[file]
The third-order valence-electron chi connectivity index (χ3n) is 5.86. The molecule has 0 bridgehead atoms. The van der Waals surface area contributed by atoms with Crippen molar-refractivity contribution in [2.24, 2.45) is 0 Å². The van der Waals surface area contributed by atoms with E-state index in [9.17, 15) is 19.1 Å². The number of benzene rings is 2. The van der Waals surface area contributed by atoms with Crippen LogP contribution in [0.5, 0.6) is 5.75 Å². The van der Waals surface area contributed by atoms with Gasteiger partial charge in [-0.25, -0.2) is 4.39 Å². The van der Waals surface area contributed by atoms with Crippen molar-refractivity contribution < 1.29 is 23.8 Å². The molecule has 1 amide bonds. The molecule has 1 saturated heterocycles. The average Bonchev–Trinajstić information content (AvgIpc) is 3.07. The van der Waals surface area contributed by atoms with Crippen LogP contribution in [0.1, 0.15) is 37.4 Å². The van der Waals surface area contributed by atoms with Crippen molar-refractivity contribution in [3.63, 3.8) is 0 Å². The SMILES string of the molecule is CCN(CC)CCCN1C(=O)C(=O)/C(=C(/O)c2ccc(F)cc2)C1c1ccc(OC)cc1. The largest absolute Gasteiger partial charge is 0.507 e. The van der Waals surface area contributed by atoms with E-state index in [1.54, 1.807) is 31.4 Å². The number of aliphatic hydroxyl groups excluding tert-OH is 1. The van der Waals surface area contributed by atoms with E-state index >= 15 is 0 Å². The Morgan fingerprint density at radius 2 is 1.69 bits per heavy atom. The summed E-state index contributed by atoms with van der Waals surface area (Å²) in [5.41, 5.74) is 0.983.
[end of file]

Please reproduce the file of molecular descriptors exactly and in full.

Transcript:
The third-order valence-electron chi connectivity index (χ3n) is 5.86. The molecule has 0 bridgehead atoms. The van der Waals surface area contributed by atoms with Crippen molar-refractivity contribution in [2.24, 2.45) is 0 Å². The van der Waals surface area contributed by atoms with E-state index in [9.17, 15) is 19.1 Å². The number of benzene rings is 2. The van der Waals surface area contributed by atoms with Crippen LogP contribution in [0.5, 0.6) is 5.75 Å². The van der Waals surface area contributed by atoms with Gasteiger partial charge in [-0.25, -0.2) is 4.39 Å². The van der Waals surface area contributed by atoms with Crippen molar-refractivity contribution < 1.29 is 23.8 Å². The molecule has 1 amide bonds. The molecule has 1 saturated heterocycles. The average Bonchev–Trinajstić information content (AvgIpc) is 3.07. The van der Waals surface area contributed by atoms with Crippen LogP contribution in [0.1, 0.15) is 37.4 Å². The van der Waals surface area contributed by atoms with Crippen molar-refractivity contribution in [3.63, 3.8) is 0 Å². The SMILES string of the molecule is CCN(CC)CCCN1C(=O)C(=O)/C(=C(/O)c2ccc(F)cc2)C1c1ccc(OC)cc1. The largest absolute Gasteiger partial charge is 0.507 e. The van der Waals surface area contributed by atoms with E-state index in [1.54, 1.807) is 31.4 Å². The number of aliphatic hydroxyl groups excluding tert-OH is 1. The van der Waals surface area contributed by atoms with E-state index >= 15 is 0 Å². The Morgan fingerprint density at radius 2 is 1.69 bits per heavy atom. The summed E-state index contributed by atoms with van der Waals surface area (Å²) in [5.41, 5.74) is 0.983.